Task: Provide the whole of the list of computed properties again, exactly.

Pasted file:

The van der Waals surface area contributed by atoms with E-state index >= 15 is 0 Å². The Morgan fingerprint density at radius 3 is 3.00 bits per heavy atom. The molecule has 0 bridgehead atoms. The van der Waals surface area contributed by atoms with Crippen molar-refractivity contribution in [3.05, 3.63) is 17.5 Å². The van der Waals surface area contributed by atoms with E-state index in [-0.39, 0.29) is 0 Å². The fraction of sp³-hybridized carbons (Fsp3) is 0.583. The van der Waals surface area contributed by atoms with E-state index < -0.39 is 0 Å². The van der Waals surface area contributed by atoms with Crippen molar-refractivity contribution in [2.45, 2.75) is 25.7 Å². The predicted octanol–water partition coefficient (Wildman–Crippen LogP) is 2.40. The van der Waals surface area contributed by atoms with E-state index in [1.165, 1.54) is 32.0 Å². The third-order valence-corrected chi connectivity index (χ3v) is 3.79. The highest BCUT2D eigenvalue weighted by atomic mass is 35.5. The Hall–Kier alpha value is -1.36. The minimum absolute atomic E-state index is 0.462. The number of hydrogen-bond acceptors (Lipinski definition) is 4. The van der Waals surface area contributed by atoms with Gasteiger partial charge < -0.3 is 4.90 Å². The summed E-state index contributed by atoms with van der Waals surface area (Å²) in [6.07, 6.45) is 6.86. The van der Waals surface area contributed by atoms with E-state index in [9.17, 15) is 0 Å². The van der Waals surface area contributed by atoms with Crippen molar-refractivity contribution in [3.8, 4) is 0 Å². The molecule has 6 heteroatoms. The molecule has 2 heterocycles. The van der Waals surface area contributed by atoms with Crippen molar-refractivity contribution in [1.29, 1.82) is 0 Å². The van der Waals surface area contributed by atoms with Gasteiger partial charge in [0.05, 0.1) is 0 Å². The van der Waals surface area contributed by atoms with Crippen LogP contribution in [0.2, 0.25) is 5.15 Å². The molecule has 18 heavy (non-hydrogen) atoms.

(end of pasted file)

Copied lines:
The van der Waals surface area contributed by atoms with E-state index >= 15 is 0 Å². The Morgan fingerprint density at radius 3 is 3.00 bits per heavy atom. The molecule has 0 bridgehead atoms. The van der Waals surface area contributed by atoms with Crippen molar-refractivity contribution in [3.05, 3.63) is 17.5 Å². The van der Waals surface area contributed by atoms with E-state index in [-0.39, 0.29) is 0 Å². The fraction of sp³-hybridized carbons (Fsp3) is 0.583. The van der Waals surface area contributed by atoms with E-state index < -0.39 is 0 Å². The van der Waals surface area contributed by atoms with Crippen molar-refractivity contribution in [2.45, 2.75) is 25.7 Å². The predicted octanol–water partition coefficient (Wildman–Crippen LogP) is 2.40. The van der Waals surface area contributed by atoms with E-state index in [1.165, 1.54) is 32.0 Å². The third-order valence-corrected chi connectivity index (χ3v) is 3.79. The highest BCUT2D eigenvalue weighted by atomic mass is 35.5. The Hall–Kier alpha value is -1.36. The minimum absolute atomic E-state index is 0.462. The number of hydrogen-bond acceptors (Lipinski definition) is 4. The van der Waals surface area contributed by atoms with Gasteiger partial charge < -0.3 is 4.90 Å². The summed E-state index contributed by atoms with van der Waals surface area (Å²) in [6.07, 6.45) is 6.86. The van der Waals surface area contributed by atoms with E-state index in [9.17, 15) is 0 Å². The van der Waals surface area contributed by atoms with Crippen molar-refractivity contribution in [3.8, 4) is 0 Å². The molecule has 6 heteroatoms. The molecule has 2 heterocycles. The van der Waals surface area contributed by atoms with Crippen molar-refractivity contribution in [1.29, 1.82) is 0 Å². The van der Waals surface area contributed by atoms with Gasteiger partial charge in [0.05, 0.1) is 0 Å². The van der Waals surface area contributed by atoms with Crippen LogP contribution in [0.2, 0.25) is 5.15 Å². The molecule has 18 heavy (non-hydrogen) atoms.